Seal Township History

Seal Township is one of the firsts to be settled in Pike County.  It is bounded on the west and north by the Scioto River, on the east by Beaver and Jackson Townships and on the south by Union and Scioto Township.
The first schoolhouse was erected during the winter of the 1810 - 1811.  It was located in the forest three miles west of Piketon.

The Chenoweth Brothers settled not far from the village of Jefferson, which was first platted in the year 1814.  One year later the county of Pike was organized and named after General X. M. Pike, and the hamlet of Jefferson was called Piketon.

In 1840 Piketon had a population of 507 and was still the leading town in the county.  It had three churches - Presbyterian, Methodist, and German Lutheran.   It had a fair school building, four general stores and a newspaper.

The first serious drawback to the prosperity of the Town was the building of the canal west of the river leaving Piketon without a bridge to reach the canal.  The removal of the county seat from Piketon to Waverly in 1861 was another serious blow to the prosperity of the Township.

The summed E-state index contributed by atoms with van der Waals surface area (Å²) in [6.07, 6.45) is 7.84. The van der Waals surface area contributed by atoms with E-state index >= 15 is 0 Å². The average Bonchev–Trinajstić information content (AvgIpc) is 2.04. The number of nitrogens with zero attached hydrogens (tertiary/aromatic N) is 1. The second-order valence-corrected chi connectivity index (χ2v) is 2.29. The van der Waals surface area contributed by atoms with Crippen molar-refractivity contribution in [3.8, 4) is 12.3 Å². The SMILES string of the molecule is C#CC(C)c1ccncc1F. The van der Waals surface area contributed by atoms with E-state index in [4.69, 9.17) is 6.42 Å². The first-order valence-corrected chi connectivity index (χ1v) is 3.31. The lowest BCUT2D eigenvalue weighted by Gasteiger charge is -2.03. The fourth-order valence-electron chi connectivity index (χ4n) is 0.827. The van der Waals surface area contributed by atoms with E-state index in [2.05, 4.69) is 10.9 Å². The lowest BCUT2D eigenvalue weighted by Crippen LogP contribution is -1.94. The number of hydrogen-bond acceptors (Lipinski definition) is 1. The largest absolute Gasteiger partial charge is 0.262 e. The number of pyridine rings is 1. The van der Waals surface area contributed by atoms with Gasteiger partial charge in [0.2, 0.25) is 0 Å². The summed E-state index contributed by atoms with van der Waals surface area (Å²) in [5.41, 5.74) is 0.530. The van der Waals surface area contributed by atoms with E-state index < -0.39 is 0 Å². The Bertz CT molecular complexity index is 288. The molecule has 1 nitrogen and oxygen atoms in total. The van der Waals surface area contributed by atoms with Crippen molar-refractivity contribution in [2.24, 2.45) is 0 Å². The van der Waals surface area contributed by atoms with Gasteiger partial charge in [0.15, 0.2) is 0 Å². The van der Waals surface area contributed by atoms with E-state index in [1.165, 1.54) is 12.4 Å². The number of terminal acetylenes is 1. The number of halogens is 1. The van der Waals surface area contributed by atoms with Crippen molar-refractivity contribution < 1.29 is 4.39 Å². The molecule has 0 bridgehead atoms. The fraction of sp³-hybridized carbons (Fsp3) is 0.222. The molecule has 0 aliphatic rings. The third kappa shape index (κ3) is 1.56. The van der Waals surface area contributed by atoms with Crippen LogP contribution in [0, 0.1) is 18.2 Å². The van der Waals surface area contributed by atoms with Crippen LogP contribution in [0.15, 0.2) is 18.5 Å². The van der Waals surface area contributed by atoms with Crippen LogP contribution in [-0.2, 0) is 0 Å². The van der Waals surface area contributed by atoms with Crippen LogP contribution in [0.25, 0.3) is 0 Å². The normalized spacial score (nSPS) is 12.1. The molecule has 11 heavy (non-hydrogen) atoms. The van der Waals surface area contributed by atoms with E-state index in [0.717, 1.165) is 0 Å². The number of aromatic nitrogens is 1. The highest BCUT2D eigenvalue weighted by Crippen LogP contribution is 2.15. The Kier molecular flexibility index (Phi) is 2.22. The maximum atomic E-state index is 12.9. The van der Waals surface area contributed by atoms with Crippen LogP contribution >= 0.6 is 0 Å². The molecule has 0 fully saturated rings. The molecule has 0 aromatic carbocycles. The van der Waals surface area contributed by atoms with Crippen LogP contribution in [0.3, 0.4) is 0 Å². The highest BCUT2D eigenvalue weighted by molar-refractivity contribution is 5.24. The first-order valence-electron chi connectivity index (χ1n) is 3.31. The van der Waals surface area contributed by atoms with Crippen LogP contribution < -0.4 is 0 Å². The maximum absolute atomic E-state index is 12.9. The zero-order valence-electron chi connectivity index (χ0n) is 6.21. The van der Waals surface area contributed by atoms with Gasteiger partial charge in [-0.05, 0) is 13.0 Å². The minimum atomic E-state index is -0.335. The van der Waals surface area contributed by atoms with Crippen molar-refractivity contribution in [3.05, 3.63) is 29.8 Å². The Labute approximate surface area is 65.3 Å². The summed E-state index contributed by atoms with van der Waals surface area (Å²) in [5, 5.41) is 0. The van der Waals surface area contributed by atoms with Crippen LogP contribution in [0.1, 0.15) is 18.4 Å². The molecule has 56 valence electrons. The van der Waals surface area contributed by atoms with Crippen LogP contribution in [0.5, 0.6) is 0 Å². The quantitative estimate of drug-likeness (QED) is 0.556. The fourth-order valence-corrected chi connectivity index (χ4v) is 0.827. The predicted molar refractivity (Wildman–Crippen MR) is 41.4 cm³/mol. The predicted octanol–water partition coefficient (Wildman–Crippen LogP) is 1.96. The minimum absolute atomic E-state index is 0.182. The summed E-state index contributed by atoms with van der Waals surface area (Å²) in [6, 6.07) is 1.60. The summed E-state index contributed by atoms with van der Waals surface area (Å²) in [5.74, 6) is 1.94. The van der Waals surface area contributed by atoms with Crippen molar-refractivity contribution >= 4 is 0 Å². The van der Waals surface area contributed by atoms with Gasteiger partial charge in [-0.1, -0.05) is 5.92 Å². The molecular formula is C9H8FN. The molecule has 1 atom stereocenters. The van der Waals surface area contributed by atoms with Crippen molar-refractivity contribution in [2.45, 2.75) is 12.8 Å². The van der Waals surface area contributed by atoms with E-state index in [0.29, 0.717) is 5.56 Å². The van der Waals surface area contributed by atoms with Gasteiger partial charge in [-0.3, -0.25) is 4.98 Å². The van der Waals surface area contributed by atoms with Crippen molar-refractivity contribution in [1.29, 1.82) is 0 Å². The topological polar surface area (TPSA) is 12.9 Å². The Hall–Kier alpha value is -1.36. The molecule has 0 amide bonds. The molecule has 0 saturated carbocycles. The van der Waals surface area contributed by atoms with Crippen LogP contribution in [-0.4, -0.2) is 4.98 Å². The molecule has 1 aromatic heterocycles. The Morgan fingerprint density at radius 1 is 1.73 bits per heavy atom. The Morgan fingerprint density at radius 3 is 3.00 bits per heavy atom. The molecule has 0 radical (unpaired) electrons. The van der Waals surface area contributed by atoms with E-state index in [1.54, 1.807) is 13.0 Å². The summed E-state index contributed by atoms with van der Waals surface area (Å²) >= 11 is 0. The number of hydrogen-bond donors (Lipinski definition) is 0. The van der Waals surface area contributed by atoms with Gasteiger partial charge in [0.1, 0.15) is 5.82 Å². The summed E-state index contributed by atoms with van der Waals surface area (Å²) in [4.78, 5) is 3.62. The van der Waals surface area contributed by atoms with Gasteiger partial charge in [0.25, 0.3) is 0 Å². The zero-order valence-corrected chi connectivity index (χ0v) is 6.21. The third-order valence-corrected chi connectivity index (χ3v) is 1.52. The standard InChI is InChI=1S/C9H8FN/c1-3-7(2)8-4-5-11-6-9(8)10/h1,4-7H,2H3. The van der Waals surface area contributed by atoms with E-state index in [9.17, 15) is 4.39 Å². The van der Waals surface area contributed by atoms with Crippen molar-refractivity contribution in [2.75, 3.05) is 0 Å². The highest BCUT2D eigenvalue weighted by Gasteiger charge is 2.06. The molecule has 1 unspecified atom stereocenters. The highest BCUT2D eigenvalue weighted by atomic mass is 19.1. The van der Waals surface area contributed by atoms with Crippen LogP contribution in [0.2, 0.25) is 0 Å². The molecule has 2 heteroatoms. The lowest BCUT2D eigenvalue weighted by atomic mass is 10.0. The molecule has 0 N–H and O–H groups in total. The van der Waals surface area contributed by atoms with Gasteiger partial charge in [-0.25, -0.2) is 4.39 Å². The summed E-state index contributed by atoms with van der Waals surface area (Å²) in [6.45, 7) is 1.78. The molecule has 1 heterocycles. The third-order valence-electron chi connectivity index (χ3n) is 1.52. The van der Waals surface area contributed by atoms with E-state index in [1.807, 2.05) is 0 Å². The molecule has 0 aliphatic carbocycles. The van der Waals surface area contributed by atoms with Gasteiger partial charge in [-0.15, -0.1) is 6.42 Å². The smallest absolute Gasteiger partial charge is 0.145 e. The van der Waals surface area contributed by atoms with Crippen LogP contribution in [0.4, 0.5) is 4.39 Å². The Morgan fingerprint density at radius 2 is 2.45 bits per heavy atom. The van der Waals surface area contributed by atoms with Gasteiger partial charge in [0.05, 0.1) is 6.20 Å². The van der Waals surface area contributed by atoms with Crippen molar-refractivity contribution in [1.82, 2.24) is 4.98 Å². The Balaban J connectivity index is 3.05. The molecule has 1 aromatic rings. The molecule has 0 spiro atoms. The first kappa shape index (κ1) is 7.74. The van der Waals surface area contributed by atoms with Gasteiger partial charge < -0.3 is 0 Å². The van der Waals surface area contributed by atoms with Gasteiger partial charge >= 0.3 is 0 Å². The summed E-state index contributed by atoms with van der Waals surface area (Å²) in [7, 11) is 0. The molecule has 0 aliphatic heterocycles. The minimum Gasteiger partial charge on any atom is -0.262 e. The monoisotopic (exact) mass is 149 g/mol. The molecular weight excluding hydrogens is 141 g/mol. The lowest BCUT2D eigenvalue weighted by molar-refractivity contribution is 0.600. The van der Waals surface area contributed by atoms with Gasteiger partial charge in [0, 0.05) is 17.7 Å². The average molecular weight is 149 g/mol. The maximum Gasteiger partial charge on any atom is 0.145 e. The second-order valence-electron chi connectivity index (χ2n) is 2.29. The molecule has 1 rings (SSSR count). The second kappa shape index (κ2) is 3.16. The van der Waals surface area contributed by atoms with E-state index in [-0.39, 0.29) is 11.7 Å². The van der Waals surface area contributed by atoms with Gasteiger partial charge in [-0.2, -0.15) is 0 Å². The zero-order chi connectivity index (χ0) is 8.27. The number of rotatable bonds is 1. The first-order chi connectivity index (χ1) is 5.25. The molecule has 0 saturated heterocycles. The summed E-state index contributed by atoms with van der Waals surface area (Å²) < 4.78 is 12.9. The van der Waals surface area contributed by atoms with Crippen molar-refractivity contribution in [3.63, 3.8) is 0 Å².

The following are some of the early citizens of the Township:   Rev. J. M. Adams, O. C. Andre, M.D., C. W. Bailey, John G. Barger, W. E. Barger, John M. Barnes, Noah Boiler, Henry Brown, Charles Cissna, Robert Lucas, Benjamin Daniels, R. J. Dieterich, George Downing, R. C. Emory, J. M. Foster, Alexander Gregg, Hon. John W. Gregg, George Hays, Hon. Alfred Moore, James Sargent, Snowden Sargent, Conrad Vallery and David Ware.

COPYRIGHT © 1989 by
PIKE CO. GENEALOGICAL SOCIETY
A CHAPTER OF O.G.S.
P O BOX 224, WAVERLY, OHIO 45690

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